ER Christmas Parties: It’s the Little Things That Matter

ER Christmas Parties bring joy and hope to children, such as these South African girls in the Red Hill informal settlement.
ER Christmas Parties bring joy and hope to children, such as these South African girls in the Red Hill informal settlement.

By Dawn Carnill
Director of Christmas Outreach

 

 

It’s almost that time of year again. The television commercials have already started and it’s time to break out the Christmas music (much to my family’s chagrin).

ER volunteers lead a Christmas Party in the South African informal settlement of Red Hill.
ER volunteers lead a Christmas Party in the South African informal settlement of Red Hill.

We at Extreme Response start planning for our Christmas parties in January, so we’re well on our way to another great year. We have almost 90 people signed up and ready to travel to Quito, Manila and Cape Town. We’re in the process of gathering thousands of small toys, hygiene items and school supplies. Emails are flying back and forth across the globe. There are parties to schedule, buses to rent, sleeping arrangements to make and food to order.

Yes, things get pretty crazy this time of year. My husband Jerry and I will be on the road for four weeks as we travel to the South Africa and Quito parties. It’s exhausting. It’s a bit overwhelming. Why do we keep doing this after 18 years? What difference can a little party with food, games, crafts and a “token” gift really make?

Last year was our fifth year leading the South Africa Christmas team. There we put on more than 15 parties in 10 days, sometimes as many as three per day. Our sixth party – and the second of that day – was in Red Hill, one of the communities that ER partner Living Hope works in.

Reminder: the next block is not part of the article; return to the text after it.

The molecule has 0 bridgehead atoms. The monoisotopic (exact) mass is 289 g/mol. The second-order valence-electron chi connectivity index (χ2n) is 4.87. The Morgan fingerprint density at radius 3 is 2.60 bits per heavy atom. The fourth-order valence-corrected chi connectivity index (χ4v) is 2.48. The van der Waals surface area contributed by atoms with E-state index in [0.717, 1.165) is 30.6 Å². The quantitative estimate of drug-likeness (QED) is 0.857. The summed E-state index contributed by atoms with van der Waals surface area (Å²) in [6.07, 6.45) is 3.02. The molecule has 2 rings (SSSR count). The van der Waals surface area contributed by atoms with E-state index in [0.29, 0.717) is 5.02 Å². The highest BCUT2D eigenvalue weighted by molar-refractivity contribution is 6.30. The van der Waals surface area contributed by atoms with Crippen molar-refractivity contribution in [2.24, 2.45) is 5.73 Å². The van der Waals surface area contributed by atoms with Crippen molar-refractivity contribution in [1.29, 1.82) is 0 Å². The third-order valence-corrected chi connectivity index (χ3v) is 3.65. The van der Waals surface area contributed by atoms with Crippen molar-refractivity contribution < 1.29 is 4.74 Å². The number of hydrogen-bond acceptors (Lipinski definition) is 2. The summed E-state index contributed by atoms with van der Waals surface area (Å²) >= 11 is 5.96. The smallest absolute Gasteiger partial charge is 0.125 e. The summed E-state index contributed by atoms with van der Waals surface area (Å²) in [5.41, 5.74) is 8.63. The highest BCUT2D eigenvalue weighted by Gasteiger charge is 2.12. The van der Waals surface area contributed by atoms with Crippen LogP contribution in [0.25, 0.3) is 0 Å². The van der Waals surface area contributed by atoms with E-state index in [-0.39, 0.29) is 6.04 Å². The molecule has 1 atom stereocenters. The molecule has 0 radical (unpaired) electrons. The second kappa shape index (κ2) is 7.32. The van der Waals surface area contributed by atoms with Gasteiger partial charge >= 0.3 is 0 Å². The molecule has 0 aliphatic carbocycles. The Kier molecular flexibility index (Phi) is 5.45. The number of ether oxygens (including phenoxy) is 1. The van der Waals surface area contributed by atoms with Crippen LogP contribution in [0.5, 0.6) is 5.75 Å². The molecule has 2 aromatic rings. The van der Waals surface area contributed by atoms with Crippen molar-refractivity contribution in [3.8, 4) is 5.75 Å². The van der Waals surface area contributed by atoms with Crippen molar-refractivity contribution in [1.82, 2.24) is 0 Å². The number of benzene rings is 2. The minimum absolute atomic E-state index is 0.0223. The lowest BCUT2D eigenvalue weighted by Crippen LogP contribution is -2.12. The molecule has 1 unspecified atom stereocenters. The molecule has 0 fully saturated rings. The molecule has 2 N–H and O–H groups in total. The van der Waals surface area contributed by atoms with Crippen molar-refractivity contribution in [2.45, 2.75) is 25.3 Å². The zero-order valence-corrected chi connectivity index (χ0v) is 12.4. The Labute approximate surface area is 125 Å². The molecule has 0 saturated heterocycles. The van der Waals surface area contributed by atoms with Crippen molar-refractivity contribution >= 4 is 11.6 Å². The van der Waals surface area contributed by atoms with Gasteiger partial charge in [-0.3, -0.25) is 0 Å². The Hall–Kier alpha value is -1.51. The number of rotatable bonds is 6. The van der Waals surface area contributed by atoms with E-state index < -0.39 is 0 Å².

Wood-and-aluminum shacks like these are typical of informal settlements like Red Hill.
Wood-and-aluminum shacks like these are typical of informal settlements like Red Hill.

The team was getting a bit tired. It had been “one of those days.” The gift bags didn’t make it with the rest of the supplies, the crafts were nowhere to be found, we had 200 hotdogs to cook over an open fire, the kids were wound up, and one of our team members had an accident and was taken to the hospital (he recovered!).

Needless to say, I felt a bit discouraged. But the party had gone well, all things considered. It was time to hand out the gift bags, so I grabbed my camera to get a few shots of the kids opening their gifts. It’s one of my favorite things to photograph. As I came around the corner, a girl, probably around 8 or 10 years old, ran up to me and opened her gift bag. She shouted, “Look! I got a Colgate! Of my very own.” She proudly showed me her full-sized tube of Colgate toothpaste and skipped on.

The young lady on the left was thrilled and appreciative to receive a tube of Colgate toothpaste as one of her Christmas gifts from ER.
The young lady on the left was thrilled and appreciative to receive a tube of Colgate toothpaste as one of her Christmas gifts from ER.

Wow. That much excitement – over a tube of toothpaste. No, she wasn’t being sarcastic. She was genuinely excited. She appreciated the gift. She appreciated the party. She appreciated our time and effort. She appreciated your generosity. She doesn’t take things like this for granted. Our being there and providing that party for her made a difference in her day (at the very least).

She had a reason to smile. A reason to skip. A reason to celebrate. She helped remind me that we do all this to bring a little hope, to build trust and to cultivate the relationships. That day, I realized that something as insignificant as a tube of toothpaste can make an impact.

Are we ready for another great year of parties? You bet we are!

If you’d like to help with this year’s Christmas Celebrations, you can donate HERE (Designation: Christmas Celebrations).

We also collect gift items all year round. If you’d like a list of our needs, please contact me at Christmas@extremeresponse.org.

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